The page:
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What To Feed Horses To Gain Weight
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Tips & Tricks: How To Help Senior Horses Gain Weight
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“My horse turned on the super boost. Within a week we saw a significant difference. Mostly because of his attitude, but his weight started to pile on. We had a “new” horse in 3 weeks!” Looking for the best strategy to gain weight on a skinny horse? Maybe your horse has been losing weight slowly for months, or maybe you purchased an underweight horse due to negligence.
Helping your thin horse gain weight may be as simple as gradually increasing your horse’s feed intake, or it may require a multi-pronged solution that includes treating your horse’s disease, reducing parasite burden, adding weight gain supplements such as rice bran and / or implies a change. The environment of the horse.
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While it may be tempting to “ask online” on horse-related social media platforms, the wise approach is to begin a nutrition and health plan for your lean horse that includes consultation with a veterinarian and equine nutritionist.
One of the most common methods of evaluating equine body condition to determine if your horse is underweight is to use the Heinecke body condition score.
The Heineke scale is a system for assessing the body condition of horses. Don Haneke, Ph.D., created the scales in 1979 as part of his equine research at Texas A&M University. The scale scores a horse from 1 to 9 based on the amount of body fat present in six locations: neck, ribs, loin, withers, tip of tail and back of shoulder. For example, 1 = bad and 9 = very thick. A score of 5 is optimal for most disciplines and species, although a normal range can be anywhere from 4 to 6.
Although a body score of 4 is within the normal range for an adult horse, the horse’s activity level, age and reproductive status should be considered first when determining the optimal body score.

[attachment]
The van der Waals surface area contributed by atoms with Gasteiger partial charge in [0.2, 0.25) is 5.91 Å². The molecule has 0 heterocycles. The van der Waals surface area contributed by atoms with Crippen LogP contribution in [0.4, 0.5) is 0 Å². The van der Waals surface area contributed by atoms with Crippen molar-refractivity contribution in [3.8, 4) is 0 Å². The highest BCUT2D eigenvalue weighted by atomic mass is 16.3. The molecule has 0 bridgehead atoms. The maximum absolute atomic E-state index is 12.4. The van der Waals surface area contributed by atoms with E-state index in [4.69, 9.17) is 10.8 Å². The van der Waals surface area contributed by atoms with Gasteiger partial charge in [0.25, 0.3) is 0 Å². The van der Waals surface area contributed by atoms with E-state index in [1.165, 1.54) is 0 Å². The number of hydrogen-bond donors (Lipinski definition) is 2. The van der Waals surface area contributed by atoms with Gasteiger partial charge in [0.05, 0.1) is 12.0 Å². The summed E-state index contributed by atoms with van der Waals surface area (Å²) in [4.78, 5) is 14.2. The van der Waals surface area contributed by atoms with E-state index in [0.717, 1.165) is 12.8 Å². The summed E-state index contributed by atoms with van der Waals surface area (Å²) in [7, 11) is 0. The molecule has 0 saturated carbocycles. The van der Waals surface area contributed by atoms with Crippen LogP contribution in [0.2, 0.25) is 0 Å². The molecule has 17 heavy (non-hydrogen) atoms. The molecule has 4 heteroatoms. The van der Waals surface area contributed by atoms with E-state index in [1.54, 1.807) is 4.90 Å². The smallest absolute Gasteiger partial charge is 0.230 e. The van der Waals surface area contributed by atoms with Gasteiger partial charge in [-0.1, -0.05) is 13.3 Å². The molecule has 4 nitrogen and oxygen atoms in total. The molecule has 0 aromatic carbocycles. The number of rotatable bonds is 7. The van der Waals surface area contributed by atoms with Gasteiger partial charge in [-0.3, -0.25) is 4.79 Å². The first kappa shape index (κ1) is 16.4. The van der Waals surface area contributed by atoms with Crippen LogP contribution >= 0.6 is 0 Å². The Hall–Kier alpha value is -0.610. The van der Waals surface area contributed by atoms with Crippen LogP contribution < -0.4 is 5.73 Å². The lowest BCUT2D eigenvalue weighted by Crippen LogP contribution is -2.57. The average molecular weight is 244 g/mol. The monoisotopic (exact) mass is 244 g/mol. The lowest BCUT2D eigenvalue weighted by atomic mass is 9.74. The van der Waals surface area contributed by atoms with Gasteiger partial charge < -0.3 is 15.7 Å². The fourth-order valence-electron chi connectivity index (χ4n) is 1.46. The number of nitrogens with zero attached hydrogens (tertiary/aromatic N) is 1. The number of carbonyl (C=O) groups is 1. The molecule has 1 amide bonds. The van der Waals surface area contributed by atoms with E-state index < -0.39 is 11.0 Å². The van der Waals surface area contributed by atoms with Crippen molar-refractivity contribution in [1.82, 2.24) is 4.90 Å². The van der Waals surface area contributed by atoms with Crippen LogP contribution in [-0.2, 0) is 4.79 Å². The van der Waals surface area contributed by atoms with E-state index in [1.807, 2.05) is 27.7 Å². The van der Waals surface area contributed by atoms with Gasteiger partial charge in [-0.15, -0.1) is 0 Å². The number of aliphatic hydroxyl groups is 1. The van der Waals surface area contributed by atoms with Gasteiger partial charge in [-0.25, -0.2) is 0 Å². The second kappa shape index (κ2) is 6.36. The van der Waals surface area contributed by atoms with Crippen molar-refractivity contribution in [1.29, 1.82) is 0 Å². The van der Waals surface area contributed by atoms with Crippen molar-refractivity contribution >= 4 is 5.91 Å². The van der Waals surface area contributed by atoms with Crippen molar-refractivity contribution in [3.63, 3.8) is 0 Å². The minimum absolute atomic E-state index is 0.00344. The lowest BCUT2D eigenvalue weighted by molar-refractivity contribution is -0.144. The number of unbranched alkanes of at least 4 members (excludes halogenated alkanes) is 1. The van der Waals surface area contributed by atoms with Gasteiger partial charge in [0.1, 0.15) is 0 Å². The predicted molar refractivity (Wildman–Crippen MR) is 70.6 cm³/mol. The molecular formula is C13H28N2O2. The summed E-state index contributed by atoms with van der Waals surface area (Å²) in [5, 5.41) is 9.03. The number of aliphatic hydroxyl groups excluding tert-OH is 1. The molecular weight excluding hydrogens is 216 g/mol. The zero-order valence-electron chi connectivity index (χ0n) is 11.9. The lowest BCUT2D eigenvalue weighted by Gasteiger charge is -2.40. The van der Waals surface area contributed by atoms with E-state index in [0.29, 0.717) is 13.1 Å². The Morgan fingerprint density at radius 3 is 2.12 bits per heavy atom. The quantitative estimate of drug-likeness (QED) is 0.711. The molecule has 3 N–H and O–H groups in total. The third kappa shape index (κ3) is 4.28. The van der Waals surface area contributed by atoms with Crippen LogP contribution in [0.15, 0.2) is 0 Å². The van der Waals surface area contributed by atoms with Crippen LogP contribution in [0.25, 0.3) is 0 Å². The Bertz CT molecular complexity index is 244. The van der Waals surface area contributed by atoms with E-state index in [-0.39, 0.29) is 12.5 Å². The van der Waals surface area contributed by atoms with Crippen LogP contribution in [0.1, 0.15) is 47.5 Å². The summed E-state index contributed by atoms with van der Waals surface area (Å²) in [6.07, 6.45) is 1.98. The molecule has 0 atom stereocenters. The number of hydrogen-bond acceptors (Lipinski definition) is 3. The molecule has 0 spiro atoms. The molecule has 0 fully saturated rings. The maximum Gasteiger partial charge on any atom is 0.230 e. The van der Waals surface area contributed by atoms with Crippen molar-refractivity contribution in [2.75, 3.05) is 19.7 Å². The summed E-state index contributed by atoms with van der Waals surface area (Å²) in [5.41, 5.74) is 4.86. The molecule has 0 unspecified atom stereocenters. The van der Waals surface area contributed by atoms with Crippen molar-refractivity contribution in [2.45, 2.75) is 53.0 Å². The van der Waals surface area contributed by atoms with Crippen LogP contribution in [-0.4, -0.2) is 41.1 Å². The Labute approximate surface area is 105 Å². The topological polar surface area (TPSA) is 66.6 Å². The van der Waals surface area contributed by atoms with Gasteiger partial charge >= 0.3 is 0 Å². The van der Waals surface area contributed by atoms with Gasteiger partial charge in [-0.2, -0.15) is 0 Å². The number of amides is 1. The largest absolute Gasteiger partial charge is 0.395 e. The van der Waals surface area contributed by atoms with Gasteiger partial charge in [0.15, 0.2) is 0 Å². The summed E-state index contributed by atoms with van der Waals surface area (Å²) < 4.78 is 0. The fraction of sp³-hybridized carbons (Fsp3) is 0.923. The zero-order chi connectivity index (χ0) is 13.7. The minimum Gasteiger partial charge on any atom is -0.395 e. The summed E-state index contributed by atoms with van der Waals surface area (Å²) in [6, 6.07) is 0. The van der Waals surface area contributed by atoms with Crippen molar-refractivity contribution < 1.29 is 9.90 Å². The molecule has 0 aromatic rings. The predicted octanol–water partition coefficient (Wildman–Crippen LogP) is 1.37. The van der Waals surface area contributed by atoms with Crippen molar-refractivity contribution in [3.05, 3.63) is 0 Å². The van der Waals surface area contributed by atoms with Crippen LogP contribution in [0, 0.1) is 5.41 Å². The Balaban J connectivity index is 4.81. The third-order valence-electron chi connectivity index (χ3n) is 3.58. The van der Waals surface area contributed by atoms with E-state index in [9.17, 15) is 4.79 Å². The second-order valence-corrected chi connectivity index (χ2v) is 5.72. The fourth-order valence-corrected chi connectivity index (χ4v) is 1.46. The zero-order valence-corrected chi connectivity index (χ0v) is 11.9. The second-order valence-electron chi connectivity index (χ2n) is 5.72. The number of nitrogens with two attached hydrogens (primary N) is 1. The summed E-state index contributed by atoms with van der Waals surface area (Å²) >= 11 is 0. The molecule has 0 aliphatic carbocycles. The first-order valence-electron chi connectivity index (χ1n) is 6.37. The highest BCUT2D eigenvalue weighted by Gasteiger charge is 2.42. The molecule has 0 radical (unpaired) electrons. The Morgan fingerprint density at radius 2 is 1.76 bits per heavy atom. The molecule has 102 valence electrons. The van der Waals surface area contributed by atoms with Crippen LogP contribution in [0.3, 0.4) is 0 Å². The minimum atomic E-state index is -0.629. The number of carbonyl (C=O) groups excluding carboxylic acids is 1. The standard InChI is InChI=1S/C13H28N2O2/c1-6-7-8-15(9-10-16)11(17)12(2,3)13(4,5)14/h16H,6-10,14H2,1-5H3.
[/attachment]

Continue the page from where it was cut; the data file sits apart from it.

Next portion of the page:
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For example, in young growing horses, field and clinical results show that excess weight can lead to bone deformities, especially if the horse is genetically predisposed to developing orthopedic conditions. Maintaining a body condition score of 5 will help protect a young, healthy horse from unnecessary fat that can be harmful to bone development.
It is recommended that breeding mares maintain a body condition score between 6 and 7.5 during the transition to the breeding season and throughout pregnancy.
Horses with a score of 3 or less are considered thin and underweight. In cases of severe neglect and/or poor health, it is recommended to work with an equine nutritionist and/or veterinarian to develop a balanced and safe feeding plan.
To monitor changes in the horse’s weight, run your hand over the horse’s side from time to time to feel the “cover” on the ribs. This is especially important for horses with thick hair because long hair can give the illusion that the horse is overweight.
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Determining the “why” of your horse’s weight loss is key to making the best health and nutritional decisions to get your horse back to normal weight. Horses can lose weight for reasons that include both psychological and physical components.
There are many factors that can contribute to a horse’s weight loss, and each situation is unique to the horse’s age, health, and environment.
Studies show that ulcers occur in 60-90 percent of adult horses and 25-50 percent of foals, depending on performance, age and population.
Clinical signs of ulcers in horses include, but are not limited to: poor appetite, weight loss, and lack of food. Forage deficiency has also been documented to cause ulcers.
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Given the equine ulcer research statistics and the clinical signs of equine ulcers, one of the cornerstones of restoring your thin horse to a healthy weight may be determining whether the horse has an ulcer and, if so, implementing an ulcer treatment and management plan. This plan may include starting a prescription medication to help heal the horse’s ulcer and consulting with your veterinarian about adding nutritional supplements to support your horse’s gastrointestinal function.